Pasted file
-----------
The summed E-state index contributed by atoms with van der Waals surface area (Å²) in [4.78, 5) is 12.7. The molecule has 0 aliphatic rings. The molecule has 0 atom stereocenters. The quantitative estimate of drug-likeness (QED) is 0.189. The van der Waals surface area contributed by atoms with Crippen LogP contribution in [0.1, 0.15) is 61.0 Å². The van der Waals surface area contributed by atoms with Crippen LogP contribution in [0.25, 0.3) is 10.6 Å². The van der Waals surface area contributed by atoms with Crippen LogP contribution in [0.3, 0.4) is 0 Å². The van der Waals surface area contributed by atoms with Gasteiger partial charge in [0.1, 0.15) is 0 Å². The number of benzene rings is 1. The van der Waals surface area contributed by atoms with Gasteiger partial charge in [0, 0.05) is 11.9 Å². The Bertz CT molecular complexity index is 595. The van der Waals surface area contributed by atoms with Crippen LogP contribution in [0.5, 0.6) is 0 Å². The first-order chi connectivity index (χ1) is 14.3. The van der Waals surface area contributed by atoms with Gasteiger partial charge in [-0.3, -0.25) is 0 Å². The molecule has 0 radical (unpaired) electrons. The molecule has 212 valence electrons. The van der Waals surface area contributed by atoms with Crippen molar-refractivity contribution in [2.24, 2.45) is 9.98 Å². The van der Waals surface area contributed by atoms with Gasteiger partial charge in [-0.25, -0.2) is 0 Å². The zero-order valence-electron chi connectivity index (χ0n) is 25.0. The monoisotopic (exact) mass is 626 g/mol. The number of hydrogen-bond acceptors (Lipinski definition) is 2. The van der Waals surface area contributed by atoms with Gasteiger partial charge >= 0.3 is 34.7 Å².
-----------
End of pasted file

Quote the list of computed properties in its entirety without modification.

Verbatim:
The summed E-state index contributed by atoms with van der Waals surface area (Å²) in [4.78, 5) is 12.7. The molecule has 0 aliphatic rings. The molecule has 0 atom stereocenters. The quantitative estimate of drug-likeness (QED) is 0.189. The van der Waals surface area contributed by atoms with Crippen LogP contribution in [0.1, 0.15) is 61.0 Å². The van der Waals surface area contributed by atoms with Crippen LogP contribution in [0.25, 0.3) is 10.6 Å². The van der Waals surface area contributed by atoms with Crippen LogP contribution in [0.3, 0.4) is 0 Å². The van der Waals surface area contributed by atoms with Gasteiger partial charge in [0.1, 0.15) is 0 Å². The number of benzene rings is 1. The van der Waals surface area contributed by atoms with Gasteiger partial charge in [0, 0.05) is 11.9 Å². The Bertz CT molecular complexity index is 595. The van der Waals surface area contributed by atoms with Crippen LogP contribution in [0.5, 0.6) is 0 Å². The first-order chi connectivity index (χ1) is 14.3. The van der Waals surface area contributed by atoms with Gasteiger partial charge in [-0.3, -0.25) is 0 Å². The molecule has 0 radical (unpaired) electrons. The molecule has 212 valence electrons. The van der Waals surface area contributed by atoms with Crippen molar-refractivity contribution in [2.24, 2.45) is 9.98 Å². The van der Waals surface area contributed by atoms with Gasteiger partial charge in [-0.25, -0.2) is 0 Å². The zero-order valence-electron chi connectivity index (χ0n) is 25.0. The monoisotopic (exact) mass is 626 g/mol. The number of hydrogen-bond acceptors (Lipinski definition) is 2. The van der Waals surface area contributed by atoms with Gasteiger partial charge >= 0.3 is 34.7 Å².